Tied to the Sky / how to fly a kite

Stunt Kite Flying Basics

Stunt Kite Flying Basics

Have you seen our stunt Kite flying manual?

 Flying stunt kites is an exciting way to enjoy the fresh air, get some exercise and relax.  Many people like to learn the latest tricks, while others like to fly their kite listening to music on their iPod.  Stunt kites are a wonderful way to spend your leisure time with friends and family. The following is our illustrated start up guide for flying two line stunt kites.  This material was collected from a variety of sources and presented here for your information and interest.

These basic tips will help you get in the air faster and enjoy more success as you take to the skies with your new kite.  Also have a look in our resource section for some great online kite fly tutorials to help take you to the next levels!

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Kite flying instructions.  How to fly a stunt kite

 

How to Fly a trick kite - two line kite

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Intro to Stunt Kites - The Wind Window

The wind window is an important thing to understand.  To become familiar with the wind and being able to determine where it is strongest and where it is lighter.    Obviously, as you fly your kite through the window the flight speed and characteristics can change.  With the wind at your back (yep, have to say it - n'uff said ;)) you will find the power zone directly in front of you.  You will find your kite is fast and pulls the hardest in this area.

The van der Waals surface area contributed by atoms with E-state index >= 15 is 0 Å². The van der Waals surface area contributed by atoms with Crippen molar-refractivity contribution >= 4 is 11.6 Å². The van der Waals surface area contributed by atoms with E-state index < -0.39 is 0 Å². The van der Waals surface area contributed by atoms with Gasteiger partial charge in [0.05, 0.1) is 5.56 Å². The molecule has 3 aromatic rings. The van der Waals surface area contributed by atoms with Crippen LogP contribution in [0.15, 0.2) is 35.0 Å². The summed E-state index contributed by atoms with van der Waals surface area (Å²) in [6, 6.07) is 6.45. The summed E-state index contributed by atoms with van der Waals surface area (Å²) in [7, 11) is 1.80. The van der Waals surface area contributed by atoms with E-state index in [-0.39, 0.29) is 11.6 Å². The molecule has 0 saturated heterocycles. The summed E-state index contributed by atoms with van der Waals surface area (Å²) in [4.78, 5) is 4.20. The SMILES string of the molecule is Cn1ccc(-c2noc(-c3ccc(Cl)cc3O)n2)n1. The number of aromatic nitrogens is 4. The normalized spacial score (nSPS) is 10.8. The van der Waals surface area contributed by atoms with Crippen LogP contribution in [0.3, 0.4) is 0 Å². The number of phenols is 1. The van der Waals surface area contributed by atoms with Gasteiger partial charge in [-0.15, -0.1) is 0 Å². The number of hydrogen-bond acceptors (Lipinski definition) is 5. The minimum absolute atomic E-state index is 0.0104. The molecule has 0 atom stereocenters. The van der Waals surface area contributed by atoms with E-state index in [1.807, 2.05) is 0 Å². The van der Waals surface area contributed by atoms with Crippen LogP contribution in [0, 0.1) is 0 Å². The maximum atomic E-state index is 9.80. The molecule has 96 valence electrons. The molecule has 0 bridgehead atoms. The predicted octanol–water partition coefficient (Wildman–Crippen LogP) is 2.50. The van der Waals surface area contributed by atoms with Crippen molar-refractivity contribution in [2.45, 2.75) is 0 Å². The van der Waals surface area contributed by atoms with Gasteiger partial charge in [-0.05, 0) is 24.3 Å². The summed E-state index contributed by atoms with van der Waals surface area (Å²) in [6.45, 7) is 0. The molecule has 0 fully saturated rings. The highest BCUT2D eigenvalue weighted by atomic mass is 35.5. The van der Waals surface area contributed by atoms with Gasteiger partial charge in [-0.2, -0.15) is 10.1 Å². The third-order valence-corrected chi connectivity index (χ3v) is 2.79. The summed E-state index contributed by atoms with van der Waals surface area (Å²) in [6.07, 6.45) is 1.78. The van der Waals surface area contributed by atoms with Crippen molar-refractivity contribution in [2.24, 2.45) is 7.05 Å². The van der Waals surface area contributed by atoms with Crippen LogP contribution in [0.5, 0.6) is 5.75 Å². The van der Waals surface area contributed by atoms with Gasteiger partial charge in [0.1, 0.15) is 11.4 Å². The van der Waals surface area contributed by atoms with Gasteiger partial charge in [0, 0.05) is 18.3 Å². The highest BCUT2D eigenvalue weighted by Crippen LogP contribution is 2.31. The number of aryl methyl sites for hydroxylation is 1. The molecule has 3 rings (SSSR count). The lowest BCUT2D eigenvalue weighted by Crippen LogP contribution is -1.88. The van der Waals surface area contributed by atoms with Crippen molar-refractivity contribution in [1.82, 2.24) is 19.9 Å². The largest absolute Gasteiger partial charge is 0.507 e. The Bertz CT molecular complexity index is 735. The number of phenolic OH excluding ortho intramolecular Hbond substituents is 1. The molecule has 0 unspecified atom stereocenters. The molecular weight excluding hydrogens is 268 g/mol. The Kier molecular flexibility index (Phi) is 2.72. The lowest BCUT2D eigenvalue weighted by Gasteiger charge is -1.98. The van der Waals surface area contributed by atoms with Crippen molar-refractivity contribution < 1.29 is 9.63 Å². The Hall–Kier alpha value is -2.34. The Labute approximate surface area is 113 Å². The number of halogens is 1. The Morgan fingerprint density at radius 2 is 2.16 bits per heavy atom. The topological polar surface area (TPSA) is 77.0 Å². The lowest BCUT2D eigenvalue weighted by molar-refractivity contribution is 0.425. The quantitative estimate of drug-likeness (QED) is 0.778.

As the kite approaches the zenith or the top of the window the kite will slow down and generate less power.

As you fly to the outer edges of the window, left and right sides, the speed and power will diminish also.

In higher wind days, I will often launch and land towards the outer edge of the window.   This allows for a slower, more controlled launch or landing.   I also tend to trick there on the higher wind days - I try and find the sweet spot where I can get enough wind at the right speed to play.

Be aware of what is up wind from you.  Trees and buildings can have a dramatic impact on the wind quality.  The air moving through trees or around building can make for some trashy wind as opposed to smooth and steady.  Trashy wind buffets the sail and doesn't fill or stay filled properly and this affects flight.   Hills and valleys can also produce some interesting wind that rolls.   Personally, my favorite wind is ocean wind - smooooooth - but as a land-locked prairie boy you learn to take what you can get!

While we are talking about being aware, check for overhead power lines - flying into power lines is a recipe for a really bad day!  It can kill ya and vaporize your kite in short order.  Ben Franklin flying his kite with a key makes for a cute story but flying kites in a lightning storm is a special kind of stupid! Seriously though, please fly safe, we want kites to be a fun healthy activity for you!

Two last things.  Watch out for people.  Stunt kites and foils can get going pretty fast and sometimes people don't see or think about the lines.   Kite lines under load with speed can really hurt someone.  Be aware other others using the space.  

Last thing... DOGS.   I have had several flyers share stories of how a dog playfully attacked their kite and caused significant damage.  I know... dogs are supposed to be on a leash and the owners are responsible for them but I have yet to see a dog owner compensate a flyer for a DDK (Dog Destroyed Kite). 

 

Fly safe, have fun and smooth winds!

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